Figure 1. The growth curve of H. perforatum in vitro roots over a period of 16 days. Growth is expressed as a natural logarithm (ln) of fresh weight biomass. Chitosan solution or an equal volume of water was added at day 8 for elicited (black line) or untreated (green line) root cultures, respectively. Data are presented as the mean ± standard deviation (SD) of five biological repeats.

Chitosan addition at day 8 caused a sudden slowdown of biomass growth from day 12 to 16. The final biomass density was 3.5 ± 0.5 g FW/flask, less than half than that reached in untreated samples.

Chitosan elicitation strongly affected the root morphology and anatomy. Chitosan-treated roots at 72, 96, and 192 h showed morpho-anatomical alterations with respect to the untreated roots. Morphological analysis after 72 h from chitosan treatment showed a remarkable swelling and browning in the region of distension and differentiation of the root (Figure 2), that remained unchanged up to 96 and 192 h.


Figure 2. Morphology of H. perforatum in vitro roots. Stereomicroscopic view of control (A) and chitosan-treated (B) roots at 72 h. A swelling in the region of distension and differentiation could be observed in chitosan-treated roots. Bars represent 250 μm.

The anatomical structure of the untreated in vitro roots appeared similar to that of the primary root of the plant. In particular, they showed mono-layered epidermis, three-layered cortex, endodermis, pericycle, and central cylinder with a diarch stele near the apex and a triarch stele at greater distance from the apex (Figure S1).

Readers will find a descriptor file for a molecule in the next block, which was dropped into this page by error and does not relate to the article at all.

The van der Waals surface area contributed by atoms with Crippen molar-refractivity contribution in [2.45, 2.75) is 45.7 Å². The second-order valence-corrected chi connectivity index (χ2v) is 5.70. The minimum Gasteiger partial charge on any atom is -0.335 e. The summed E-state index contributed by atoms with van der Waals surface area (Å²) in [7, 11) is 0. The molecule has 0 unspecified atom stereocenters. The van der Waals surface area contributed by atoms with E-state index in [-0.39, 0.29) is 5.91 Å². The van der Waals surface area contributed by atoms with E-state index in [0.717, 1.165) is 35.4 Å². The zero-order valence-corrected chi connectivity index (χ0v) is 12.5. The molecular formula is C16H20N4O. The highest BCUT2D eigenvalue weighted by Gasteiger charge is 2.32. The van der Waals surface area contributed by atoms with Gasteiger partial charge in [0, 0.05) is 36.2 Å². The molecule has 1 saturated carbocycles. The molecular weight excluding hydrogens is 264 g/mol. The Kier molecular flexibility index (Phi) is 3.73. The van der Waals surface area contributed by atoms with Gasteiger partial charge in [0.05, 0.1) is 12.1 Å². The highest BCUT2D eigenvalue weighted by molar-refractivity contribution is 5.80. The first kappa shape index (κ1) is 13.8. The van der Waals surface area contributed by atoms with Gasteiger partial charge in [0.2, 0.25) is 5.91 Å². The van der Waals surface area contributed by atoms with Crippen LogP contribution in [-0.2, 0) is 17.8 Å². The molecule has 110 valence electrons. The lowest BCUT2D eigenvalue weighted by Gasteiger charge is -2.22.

The analysis of chitosan-treated roots revealed that the swelling of the root apex was mainly due to the hypertrophy of the first two sub-epidermal cell layers. The cell expansion did not involve the root epidermis, which consequently was subjected to tensile forces that caused the thinning and often the breakage of this tissue. Furthermore, the direction of cell expansion in the cortex of the elicited roots took place predominantly in the radial direction, thus opposite than normal. Finally, in addition to the normal anticlinal divisions, periclinal divisions in hypertrophic cortical cells resulting in an increase of cortical layers were frequently observed (Figure 3). These alterations occurred in the early stages of post-elicitation period (within 72 h after chitosan addition) and did not proceed further in the following period. During the culture period, both in control and treated cultures, a progressive browning of the roots and culture medium has been observed.